Although Cubase has had great sample editing capabilities for some time, the new Sampler Track really takes things to the next level, bringing sample manipulation to the heart of your workflow instead of requiring separate plugins or windows. And being Cubase, it meshes seamlessly with some of Steinberg’s bundled instruments to take the hassle out of turning samples into playable instruments. Let’s have a look at how it works.
The new multi-section window layout for the Project window makes life easier since there are fewer floating windows to deal with. The Sampler Track lives in the lower part of the window so if you choose Project > Add Track > Sampler you will see it appear at the base of the Project window.
Think of the Sampler as basically like a dedicated software sampler plugin instrument, but built directly into Cubase rather than running as a VST instrument. Take any audio clip from your project or the desktop and drop it into the Sampler and you will see a bunch of controls appear along with a waveform view of the sample itself. Remember that the Sample Editor and Sampler Control windows, despite showing similar waveform views, are different. You can check which one you’re viewing using the tabs along the base of the window.
You will find that the sample responds to keys on your MIDI keyboard and each note will trigger the sample to start playing at a different pitch, just like early hardware samplers behaved. The Sampler track is MIDI-triggered and MIDI events will trigger sample playback at different pitches so you can record a MIDI part into it – being sure to mute the original audio track for now – and sequence the new part. A typical example of this would be to quickly trigger a vocal clip at different pitches and record the results. You can hold more than one note at the same time to retrigger the sample multiple times at once.
In some cases you won’t want to re-pitch the sample on the fly but rather trigger it using middle C, which maintains its original tempo. However you can use the Pitch section in the Sampler to change its root tuning even when played using middle C. Hit the Envelope button above this section to reveal a Pitch Envelope editor, which is useful for making fine adjustments. These are also available for the Filter and Amp sections.
By clicking the power button on the AudioWarp section to the left hand side you can force the sample to conform to the project’s tempo without having to go into the Sample Editor window as you used to have to do (although this option still remains of course). Select Tempo from the Sync menu here and your clip will automatically sync to the project tempo, even if project tempo changes. Now, using different MIDI keys will change the pitch but not the speed of the clip which is very handy for sync purposes.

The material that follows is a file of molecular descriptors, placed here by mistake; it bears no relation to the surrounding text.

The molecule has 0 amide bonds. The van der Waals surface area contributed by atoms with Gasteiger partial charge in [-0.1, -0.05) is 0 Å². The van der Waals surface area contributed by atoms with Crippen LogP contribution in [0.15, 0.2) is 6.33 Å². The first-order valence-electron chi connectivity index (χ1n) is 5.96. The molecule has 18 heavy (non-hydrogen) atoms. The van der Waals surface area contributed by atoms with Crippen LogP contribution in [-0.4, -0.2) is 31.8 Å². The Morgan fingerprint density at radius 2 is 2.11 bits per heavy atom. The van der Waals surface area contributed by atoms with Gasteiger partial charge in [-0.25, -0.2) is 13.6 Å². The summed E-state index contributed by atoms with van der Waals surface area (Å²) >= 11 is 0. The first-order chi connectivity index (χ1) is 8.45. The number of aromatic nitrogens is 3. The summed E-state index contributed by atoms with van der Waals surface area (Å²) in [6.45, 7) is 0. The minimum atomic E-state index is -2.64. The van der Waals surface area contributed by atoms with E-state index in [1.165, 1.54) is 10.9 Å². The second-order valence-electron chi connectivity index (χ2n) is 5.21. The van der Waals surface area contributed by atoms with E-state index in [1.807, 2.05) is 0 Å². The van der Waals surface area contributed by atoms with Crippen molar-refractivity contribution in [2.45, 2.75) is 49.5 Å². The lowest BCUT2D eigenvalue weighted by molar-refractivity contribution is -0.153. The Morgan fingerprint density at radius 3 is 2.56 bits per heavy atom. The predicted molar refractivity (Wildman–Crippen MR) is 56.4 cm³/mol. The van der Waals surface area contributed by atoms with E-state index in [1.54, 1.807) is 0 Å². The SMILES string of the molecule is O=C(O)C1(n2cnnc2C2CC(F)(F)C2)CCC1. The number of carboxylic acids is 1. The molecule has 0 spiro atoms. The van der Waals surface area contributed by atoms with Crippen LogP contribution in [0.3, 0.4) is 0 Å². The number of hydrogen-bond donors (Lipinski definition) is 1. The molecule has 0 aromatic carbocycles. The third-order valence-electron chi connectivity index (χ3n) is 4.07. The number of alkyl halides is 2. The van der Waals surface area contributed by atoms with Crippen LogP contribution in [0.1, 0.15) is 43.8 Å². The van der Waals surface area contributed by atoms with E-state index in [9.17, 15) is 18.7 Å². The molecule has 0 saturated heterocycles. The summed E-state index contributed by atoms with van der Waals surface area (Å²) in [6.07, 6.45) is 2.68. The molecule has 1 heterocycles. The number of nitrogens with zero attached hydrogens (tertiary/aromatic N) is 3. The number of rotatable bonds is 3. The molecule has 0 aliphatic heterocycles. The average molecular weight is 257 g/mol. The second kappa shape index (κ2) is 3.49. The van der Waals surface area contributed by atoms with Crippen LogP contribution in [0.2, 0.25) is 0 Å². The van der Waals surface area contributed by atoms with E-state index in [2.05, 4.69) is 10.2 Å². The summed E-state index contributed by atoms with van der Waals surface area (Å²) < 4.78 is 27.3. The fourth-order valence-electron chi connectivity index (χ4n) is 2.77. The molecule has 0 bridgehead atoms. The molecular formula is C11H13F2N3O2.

If you want to fix the sample’s pitch to its original pitch and thus avoid any potential tuning issues you can do this by simply hitting the Fix button on the Sampler toolbar. There are some other handy controls here too including loop mode, root key, reverse and monophonic mode which means the sampler will only respond to one MIDI note at a time, useful for avoiding accidental retriggering.
So far we have seen how to change pitch and tempo and also how to quickly trigger samples in a project as though you were playing a dedicated sampler – which of course you pretty much are. But what if you need more options? Cubase comes with Groove Agent (the version depends on your flavour of Cubase) and you can fire the sample directly into it by using the small button marked with arrows at the right edge of the toolbar. If you select this, Cubase creates an instance of the instrument and a track for it in the sequencer. Now, you can take advantage of all its tools.
Initially the clip will be placed onto one pad but if you go to the Edit > Slice section you can tell Groove Agent to slice it up across multiple pads and what you end up with a sample analysed based on its transients and then sliced across as many pads as are needed. In the case of beats this is particularly cool because it usually makes a decent job of separating each hit onto a separate pad, creating a whole sampled instrument for you. In the case of less transient-heavy material you can use Groove Agent’s slice markers to manually adjust the position of the slices to customise the instrument and the way it responds when you play it.
Of course you can have as many Sampler tracks as you like, with each one controlling the triggering of a specific audio clip from the project. In this example I have a couple of loops and then the Sampler track assigned to each loop has a different MIDI pattern recorded on it, so each clip is being triggered in a different way. Remember that you can mute the original audio tracks so as not to hear full playback of the clip, only the pattern you have recorded in MIDI.
The Sampler track routes audio into the mixer separately so every Sampler track in a project behaves as a regular audio track would do. You can add insert effects and EQ and automate just as you would a regular track, group them, attach VCA faders and so on. The Sampler track is a great way to quickly trigger and manipluate audio clips and if you need more tools you can just transfer them over to Groove Agent with one click. For waveform-level editing and advanced tools, the Sample Editor section is still present and as powerful as ever.